Talking to Robert DiMella of MacKay Shields

June 17, 2014

I had a chat with Robert DiMella, a senior managing director of fixed income manager MacKay Shields. DiMella brought MacKay Shields to New York Life in 2009 with $400 million of assets under management. He now manages close to $10 billion there. Retail investors typically buy and hold municipal bonds, but mutual fund managers like DiMella get paid to move from overvalued to undervalued bonds and take advantage of market mispricings. I had a peek into his operation.

Choosing bonds is about the underlying strength of the issuer. DiMella’s group references but does not rely on credit ratings. DiMella thinks that there is too much fear of rate increases and, like Blackrock fund managers, he does not think they are likely.

There may be value in more credit-sensitive parts of the market, like non-investment-grade high-yield bonds. The wide risk premiums seen in high yield are not legitimate, according to DiMella, who thinks they come from fears generated by Detroit and Puerto Rico. Investors are less willing to buy high-yield bonds because they are not comfortable with the risk. “Don’t take duration risk, take credit risk,” said DiMella. Translation: buy lower-quality bonds, but not long-dated bonds.

DiMella had sold all Puerto Rico bonds out of his portfolios by April, 2012. He sold bonds at $108 that he can now buy at $62. He questioned the credit ratings of Puerto Rico sales-tax based COFINA bonds, because they are not higher quality than Puerto Rico’s general obligation bonds. He believes that Puerto Rico will restructure PREPA, highway and appropriated debt bonds. DiMella’s team urged their clients not to buy the new Puerto Rico general obligation bonds that were issued in March because everyone wanted to quickly flip them for profit, which is what happened.

The reduction of committed capital from dealer banks could be a problem for trading liquidity. The model for decades has been that dealers with a lot of capital buy bonds when their clients need to sell, and hold these bonds in their inventories until different customers purchase them, which could take weeks. In 2007, bank dealers had $320 billion of trading capital. That shrunk to $50 billion at the beginning of 2013 and fell again to about $20 billion at the end of 2013. The cushion that dealers had provided for fixed income trading has evaporated. This makes trading for DiMella and other mutual fund managers difficult.

Some market commentators have alleged that troubling headlines about Detroit and Puerto Rico have caused the big sell-off, but DiMella said that it was the May 2013 comments of Federal Reserve Chairman Ben Bernanke about the future of interest rates. In that turbulent trading environment, dealers were unable to buy bonds and store them in inventory. Dealers were acting more like agents than principals. Rather than taking all the bonds that mutual funds were selling, dealers were scrambling to find buyers and had to drive prices down to do it. This was the death knell for muniland trading liquidity.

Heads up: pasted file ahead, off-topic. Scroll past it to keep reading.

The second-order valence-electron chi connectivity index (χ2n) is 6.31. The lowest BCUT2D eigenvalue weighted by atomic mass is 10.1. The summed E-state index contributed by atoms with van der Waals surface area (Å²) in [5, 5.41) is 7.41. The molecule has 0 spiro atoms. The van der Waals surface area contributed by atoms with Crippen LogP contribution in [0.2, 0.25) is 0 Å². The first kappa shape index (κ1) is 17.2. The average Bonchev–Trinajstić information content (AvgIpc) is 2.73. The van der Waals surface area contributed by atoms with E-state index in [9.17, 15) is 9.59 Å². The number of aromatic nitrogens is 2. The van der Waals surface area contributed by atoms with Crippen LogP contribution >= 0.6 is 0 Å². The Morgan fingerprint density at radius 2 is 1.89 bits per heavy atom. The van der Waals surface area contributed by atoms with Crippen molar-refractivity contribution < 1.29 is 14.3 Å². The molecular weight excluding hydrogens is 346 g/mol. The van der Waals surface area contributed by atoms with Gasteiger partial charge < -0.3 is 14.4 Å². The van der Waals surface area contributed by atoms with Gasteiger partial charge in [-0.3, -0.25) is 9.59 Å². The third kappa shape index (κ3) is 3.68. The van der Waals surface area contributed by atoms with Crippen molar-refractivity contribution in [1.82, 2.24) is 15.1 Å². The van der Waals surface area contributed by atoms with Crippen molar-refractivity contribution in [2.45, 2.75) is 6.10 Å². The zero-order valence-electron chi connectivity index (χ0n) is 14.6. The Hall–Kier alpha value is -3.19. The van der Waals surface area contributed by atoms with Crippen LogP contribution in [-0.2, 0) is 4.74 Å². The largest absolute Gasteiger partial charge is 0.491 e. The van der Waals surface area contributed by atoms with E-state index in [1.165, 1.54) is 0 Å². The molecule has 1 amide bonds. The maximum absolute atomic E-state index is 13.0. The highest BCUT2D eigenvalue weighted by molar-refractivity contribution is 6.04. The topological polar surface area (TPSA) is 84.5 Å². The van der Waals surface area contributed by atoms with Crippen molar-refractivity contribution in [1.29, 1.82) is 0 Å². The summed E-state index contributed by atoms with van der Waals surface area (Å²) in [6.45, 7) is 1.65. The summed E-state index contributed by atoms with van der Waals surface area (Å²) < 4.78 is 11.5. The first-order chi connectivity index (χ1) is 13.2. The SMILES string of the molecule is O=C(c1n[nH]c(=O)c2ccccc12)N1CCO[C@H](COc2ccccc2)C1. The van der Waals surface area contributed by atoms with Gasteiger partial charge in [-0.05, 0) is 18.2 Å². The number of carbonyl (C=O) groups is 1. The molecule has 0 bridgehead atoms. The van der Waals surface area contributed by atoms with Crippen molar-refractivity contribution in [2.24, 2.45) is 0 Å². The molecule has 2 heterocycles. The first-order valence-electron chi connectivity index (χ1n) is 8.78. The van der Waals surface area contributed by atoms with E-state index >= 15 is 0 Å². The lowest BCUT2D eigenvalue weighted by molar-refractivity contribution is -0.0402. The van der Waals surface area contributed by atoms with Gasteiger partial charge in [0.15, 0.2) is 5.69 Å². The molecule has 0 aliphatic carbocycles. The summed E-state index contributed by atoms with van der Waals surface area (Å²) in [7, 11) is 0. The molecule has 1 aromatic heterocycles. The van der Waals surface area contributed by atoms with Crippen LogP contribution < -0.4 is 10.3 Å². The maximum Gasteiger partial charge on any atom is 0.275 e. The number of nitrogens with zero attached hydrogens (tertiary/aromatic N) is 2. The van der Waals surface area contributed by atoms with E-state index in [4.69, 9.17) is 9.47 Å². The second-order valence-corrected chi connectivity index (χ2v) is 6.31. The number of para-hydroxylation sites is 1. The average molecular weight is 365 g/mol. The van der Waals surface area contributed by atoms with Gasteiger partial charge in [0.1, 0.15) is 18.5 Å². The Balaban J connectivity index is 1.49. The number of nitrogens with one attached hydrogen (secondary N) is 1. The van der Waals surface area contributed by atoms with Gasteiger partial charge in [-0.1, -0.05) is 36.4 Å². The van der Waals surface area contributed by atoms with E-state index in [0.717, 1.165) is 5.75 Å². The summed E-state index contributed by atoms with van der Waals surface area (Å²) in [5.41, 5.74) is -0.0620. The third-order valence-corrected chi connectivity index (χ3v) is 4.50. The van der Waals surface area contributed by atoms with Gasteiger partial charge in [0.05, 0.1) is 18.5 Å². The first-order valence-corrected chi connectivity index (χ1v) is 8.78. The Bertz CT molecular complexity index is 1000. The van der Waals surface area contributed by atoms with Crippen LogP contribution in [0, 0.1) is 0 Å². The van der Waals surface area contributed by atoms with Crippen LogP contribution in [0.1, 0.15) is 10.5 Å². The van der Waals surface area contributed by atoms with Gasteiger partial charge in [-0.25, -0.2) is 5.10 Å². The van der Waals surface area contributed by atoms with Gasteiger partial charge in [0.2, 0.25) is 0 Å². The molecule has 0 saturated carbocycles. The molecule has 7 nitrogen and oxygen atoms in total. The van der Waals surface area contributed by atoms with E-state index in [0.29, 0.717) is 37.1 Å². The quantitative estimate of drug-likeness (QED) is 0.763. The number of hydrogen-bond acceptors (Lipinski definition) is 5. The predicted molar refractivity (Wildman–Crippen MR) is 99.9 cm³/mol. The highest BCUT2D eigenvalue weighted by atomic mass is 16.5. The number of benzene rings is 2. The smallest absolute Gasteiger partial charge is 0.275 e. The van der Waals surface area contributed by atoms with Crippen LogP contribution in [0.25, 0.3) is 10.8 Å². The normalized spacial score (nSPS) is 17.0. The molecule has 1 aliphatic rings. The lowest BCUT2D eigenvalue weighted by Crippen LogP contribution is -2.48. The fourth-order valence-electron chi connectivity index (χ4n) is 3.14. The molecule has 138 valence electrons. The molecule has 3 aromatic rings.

Last summer’s sell-off was a bonanza for DiMella and his clients. He told me that he “couldn’t bring in enough cash to buy as many good securities as were being offered.” DiMella’s team worked closely with their clients to give them confidence to buy into the sell-off while many others were fleeing the market. Some of the larger fund complexes were either overweight Puerto Rico bonds or highly levered and became stressed. Municipal exchange traded funds also had some challenging liquidity problems during the sell-off.

Last summer municipal interest rates shot up 2 to 3 percent, while U.S. Treasuries only went up 1 percent. That period created a big boost in assets for DiMella’s team.

DiMella says that investors shouldn’t worry about interest rates. A lot would need to happen for the benchmark 10-year U.S. Treasury to go back to 4.5 percent. That would require a stronger multi-year recovery. Most financial leverage is now at the sovereign level. This leverage is a drag on economic activity. Governments are diverting more of their cash flows to service debt rather than provide social services, constraining the role governments typically play in stimulating economic activity.

It is likely that muniland will refocus on bond insurance and investors will recognize the value, said DiMella. He believes that insurers deliver liquidity for issuers. There value is being proven in Detroit right now, as insurers are stepping up to make unlimited tax general obligation (UTGO) bondholders whole, though the city will only pay 74 cents on the dollar.

DiMella rode Illinois bonds to a profit when he bought them last summer at 180 basis points over AAA and sold them at 110 basis points. He believes that the market will start feeling more positive about Chicago and that the city does not have Detroit-size problems. Chicago has an expense problem, not a revenue problem. Chicago bonds are appropriate for some portfolios, though they are higher risk than many other city bonds, said DiMella.

New Jersey has some “structural” issues, said DiMella, and he was not surprised by recent downgrades to the state. Governor Chris Christie is trying to resolve problems, but it will take a long time to fix the state. DiMella is underweight New Jersey bonds because they are trading too rich. It is a wealthy state with demand for the bonds from local investors who want to shelter their taxes, which pushes down the yield on those bonds.

Further:

Bloomberg: Tom Keene interviews Robert DiMella

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